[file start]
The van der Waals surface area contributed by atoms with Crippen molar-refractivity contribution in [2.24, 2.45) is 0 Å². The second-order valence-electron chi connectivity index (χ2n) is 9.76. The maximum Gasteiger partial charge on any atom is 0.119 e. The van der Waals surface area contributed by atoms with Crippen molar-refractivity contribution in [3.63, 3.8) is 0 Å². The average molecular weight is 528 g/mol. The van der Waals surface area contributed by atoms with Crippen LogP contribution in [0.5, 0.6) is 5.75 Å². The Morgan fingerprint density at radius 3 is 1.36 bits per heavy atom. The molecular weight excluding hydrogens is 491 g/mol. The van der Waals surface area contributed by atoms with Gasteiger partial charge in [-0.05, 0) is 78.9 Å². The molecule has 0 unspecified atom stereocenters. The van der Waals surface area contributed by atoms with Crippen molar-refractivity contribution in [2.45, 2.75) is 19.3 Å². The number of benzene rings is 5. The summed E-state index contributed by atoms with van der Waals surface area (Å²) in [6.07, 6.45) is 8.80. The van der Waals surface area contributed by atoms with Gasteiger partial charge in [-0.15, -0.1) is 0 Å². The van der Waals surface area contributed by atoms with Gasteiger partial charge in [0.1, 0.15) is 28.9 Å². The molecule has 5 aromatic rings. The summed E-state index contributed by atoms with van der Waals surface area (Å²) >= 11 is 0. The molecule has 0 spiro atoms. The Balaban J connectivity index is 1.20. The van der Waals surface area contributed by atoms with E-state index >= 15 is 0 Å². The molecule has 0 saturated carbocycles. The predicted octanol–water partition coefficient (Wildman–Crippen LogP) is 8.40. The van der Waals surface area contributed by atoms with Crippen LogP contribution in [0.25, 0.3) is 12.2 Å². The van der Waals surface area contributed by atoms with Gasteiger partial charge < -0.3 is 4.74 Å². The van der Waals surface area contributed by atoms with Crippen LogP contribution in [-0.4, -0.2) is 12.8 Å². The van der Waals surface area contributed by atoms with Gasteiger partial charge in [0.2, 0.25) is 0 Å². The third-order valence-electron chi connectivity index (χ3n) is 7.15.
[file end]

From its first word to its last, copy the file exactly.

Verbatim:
The van der Waals surface area contributed by atoms with Crippen molar-refractivity contribution in [2.24, 2.45) is 0 Å². The second-order valence-electron chi connectivity index (χ2n) is 9.76. The maximum Gasteiger partial charge on any atom is 0.119 e. The van der Waals surface area contributed by atoms with Crippen molar-refractivity contribution in [3.63, 3.8) is 0 Å². The average molecular weight is 528 g/mol. The van der Waals surface area contributed by atoms with Crippen LogP contribution in [0.5, 0.6) is 5.75 Å². The Morgan fingerprint density at radius 3 is 1.36 bits per heavy atom. The molecular weight excluding hydrogens is 491 g/mol. The van der Waals surface area contributed by atoms with Gasteiger partial charge in [-0.05, 0) is 78.9 Å². The molecule has 0 unspecified atom stereocenters. The van der Waals surface area contributed by atoms with Crippen molar-refractivity contribution in [2.45, 2.75) is 19.3 Å². The number of benzene rings is 5. The summed E-state index contributed by atoms with van der Waals surface area (Å²) in [6.07, 6.45) is 8.80. The van der Waals surface area contributed by atoms with Gasteiger partial charge in [-0.15, -0.1) is 0 Å². The van der Waals surface area contributed by atoms with Gasteiger partial charge in [0.1, 0.15) is 28.9 Å². The molecule has 5 aromatic rings. The summed E-state index contributed by atoms with van der Waals surface area (Å²) >= 11 is 0. The molecule has 0 spiro atoms. The Balaban J connectivity index is 1.20. The van der Waals surface area contributed by atoms with E-state index >= 15 is 0 Å². The molecule has 0 saturated carbocycles. The predicted octanol–water partition coefficient (Wildman–Crippen LogP) is 8.40. The van der Waals surface area contributed by atoms with Crippen LogP contribution in [0.25, 0.3) is 12.2 Å². The van der Waals surface area contributed by atoms with Gasteiger partial charge < -0.3 is 4.74 Å². The van der Waals surface area contributed by atoms with Crippen LogP contribution in [-0.4, -0.2) is 12.8 Å². The van der Waals surface area contributed by atoms with Gasteiger partial charge in [0.2, 0.25) is 0 Å². The third-order valence-electron chi connectivity index (χ3n) is 7.15.